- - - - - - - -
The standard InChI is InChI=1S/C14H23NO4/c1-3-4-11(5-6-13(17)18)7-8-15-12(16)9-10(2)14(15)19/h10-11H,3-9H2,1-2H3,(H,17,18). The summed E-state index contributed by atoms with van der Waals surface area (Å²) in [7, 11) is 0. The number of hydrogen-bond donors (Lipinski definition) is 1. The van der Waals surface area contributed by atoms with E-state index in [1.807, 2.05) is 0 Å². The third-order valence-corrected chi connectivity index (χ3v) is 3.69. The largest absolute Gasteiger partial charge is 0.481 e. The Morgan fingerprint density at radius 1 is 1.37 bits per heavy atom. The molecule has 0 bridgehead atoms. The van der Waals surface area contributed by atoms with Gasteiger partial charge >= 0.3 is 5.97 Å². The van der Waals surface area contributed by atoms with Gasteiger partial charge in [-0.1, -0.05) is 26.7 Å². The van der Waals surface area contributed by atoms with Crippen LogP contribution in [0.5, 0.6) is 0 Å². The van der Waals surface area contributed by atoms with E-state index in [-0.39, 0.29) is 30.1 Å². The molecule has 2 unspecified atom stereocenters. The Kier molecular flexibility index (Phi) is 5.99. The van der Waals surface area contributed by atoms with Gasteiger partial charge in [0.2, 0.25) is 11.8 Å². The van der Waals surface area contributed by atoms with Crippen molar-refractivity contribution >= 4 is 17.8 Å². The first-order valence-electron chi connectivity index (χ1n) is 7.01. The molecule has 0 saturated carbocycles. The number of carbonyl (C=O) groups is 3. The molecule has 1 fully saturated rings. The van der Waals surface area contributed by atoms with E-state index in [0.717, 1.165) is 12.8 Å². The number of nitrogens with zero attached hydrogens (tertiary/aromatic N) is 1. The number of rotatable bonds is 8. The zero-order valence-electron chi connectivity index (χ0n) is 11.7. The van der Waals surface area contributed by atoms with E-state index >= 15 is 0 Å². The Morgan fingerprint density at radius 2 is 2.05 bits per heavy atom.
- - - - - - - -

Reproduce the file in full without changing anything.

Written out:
The standard InChI is InChI=1S/C14H23NO4/c1-3-4-11(5-6-13(17)18)7-8-15-12(16)9-10(2)14(15)19/h10-11H,3-9H2,1-2H3,(H,17,18). The summed E-state index contributed by atoms with van der Waals surface area (Å²) in [7, 11) is 0. The number of hydrogen-bond donors (Lipinski definition) is 1. The van der Waals surface area contributed by atoms with E-state index in [1.807, 2.05) is 0 Å². The third-order valence-corrected chi connectivity index (χ3v) is 3.69. The largest absolute Gasteiger partial charge is 0.481 e. The Morgan fingerprint density at radius 1 is 1.37 bits per heavy atom. The molecule has 0 bridgehead atoms. The van der Waals surface area contributed by atoms with Gasteiger partial charge >= 0.3 is 5.97 Å². The van der Waals surface area contributed by atoms with Gasteiger partial charge in [-0.1, -0.05) is 26.7 Å². The van der Waals surface area contributed by atoms with Crippen LogP contribution in [0.5, 0.6) is 0 Å². The van der Waals surface area contributed by atoms with E-state index in [-0.39, 0.29) is 30.1 Å². The molecule has 2 unspecified atom stereocenters. The Kier molecular flexibility index (Phi) is 5.99. The van der Waals surface area contributed by atoms with Gasteiger partial charge in [0.2, 0.25) is 11.8 Å². The van der Waals surface area contributed by atoms with Crippen molar-refractivity contribution >= 4 is 17.8 Å². The first-order valence-electron chi connectivity index (χ1n) is 7.01. The molecule has 0 saturated carbocycles. The number of carbonyl (C=O) groups is 3. The molecule has 1 fully saturated rings. The van der Waals surface area contributed by atoms with E-state index in [0.717, 1.165) is 12.8 Å². The number of nitrogens with zero attached hydrogens (tertiary/aromatic N) is 1. The number of rotatable bonds is 8. The zero-order valence-electron chi connectivity index (χ0n) is 11.7. The van der Waals surface area contributed by atoms with E-state index >= 15 is 0 Å². The Morgan fingerprint density at radius 2 is 2.05 bits per heavy atom.